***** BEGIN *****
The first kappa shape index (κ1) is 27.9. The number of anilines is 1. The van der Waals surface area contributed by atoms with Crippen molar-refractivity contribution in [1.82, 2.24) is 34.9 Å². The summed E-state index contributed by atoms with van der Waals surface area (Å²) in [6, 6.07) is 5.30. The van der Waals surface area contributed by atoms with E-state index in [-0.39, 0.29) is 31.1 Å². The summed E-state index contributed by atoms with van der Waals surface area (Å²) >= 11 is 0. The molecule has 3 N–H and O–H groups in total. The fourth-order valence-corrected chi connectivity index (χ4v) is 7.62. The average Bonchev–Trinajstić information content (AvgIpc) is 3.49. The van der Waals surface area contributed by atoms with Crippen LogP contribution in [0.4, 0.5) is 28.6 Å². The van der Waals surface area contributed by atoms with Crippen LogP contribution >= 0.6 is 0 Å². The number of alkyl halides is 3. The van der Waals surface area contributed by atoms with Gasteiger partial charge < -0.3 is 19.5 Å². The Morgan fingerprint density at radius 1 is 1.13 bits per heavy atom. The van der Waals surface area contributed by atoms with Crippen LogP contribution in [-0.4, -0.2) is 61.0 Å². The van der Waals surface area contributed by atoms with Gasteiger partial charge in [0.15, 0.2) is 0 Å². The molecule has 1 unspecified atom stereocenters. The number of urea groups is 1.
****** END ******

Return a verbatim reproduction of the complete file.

The first kappa shape index (κ1) is 27.9. The number of anilines is 1. The van der Waals surface area contributed by atoms with Crippen molar-refractivity contribution in [1.82, 2.24) is 34.9 Å². The summed E-state index contributed by atoms with van der Waals surface area (Å²) in [6, 6.07) is 5.30. The van der Waals surface area contributed by atoms with E-state index in [-0.39, 0.29) is 31.1 Å². The summed E-state index contributed by atoms with van der Waals surface area (Å²) >= 11 is 0. The molecule has 3 N–H and O–H groups in total. The fourth-order valence-corrected chi connectivity index (χ4v) is 7.62. The average Bonchev–Trinajstić information content (AvgIpc) is 3.49. The van der Waals surface area contributed by atoms with Crippen LogP contribution in [0.4, 0.5) is 28.6 Å². The van der Waals surface area contributed by atoms with Crippen LogP contribution >= 0.6 is 0 Å². The number of alkyl halides is 3. The van der Waals surface area contributed by atoms with Gasteiger partial charge < -0.3 is 19.5 Å². The Morgan fingerprint density at radius 1 is 1.13 bits per heavy atom. The van der Waals surface area contributed by atoms with Crippen LogP contribution in [-0.4, -0.2) is 61.0 Å². The van der Waals surface area contributed by atoms with Gasteiger partial charge in [0.15, 0.2) is 0 Å². The molecule has 1 unspecified atom stereocenters. The number of urea groups is 1.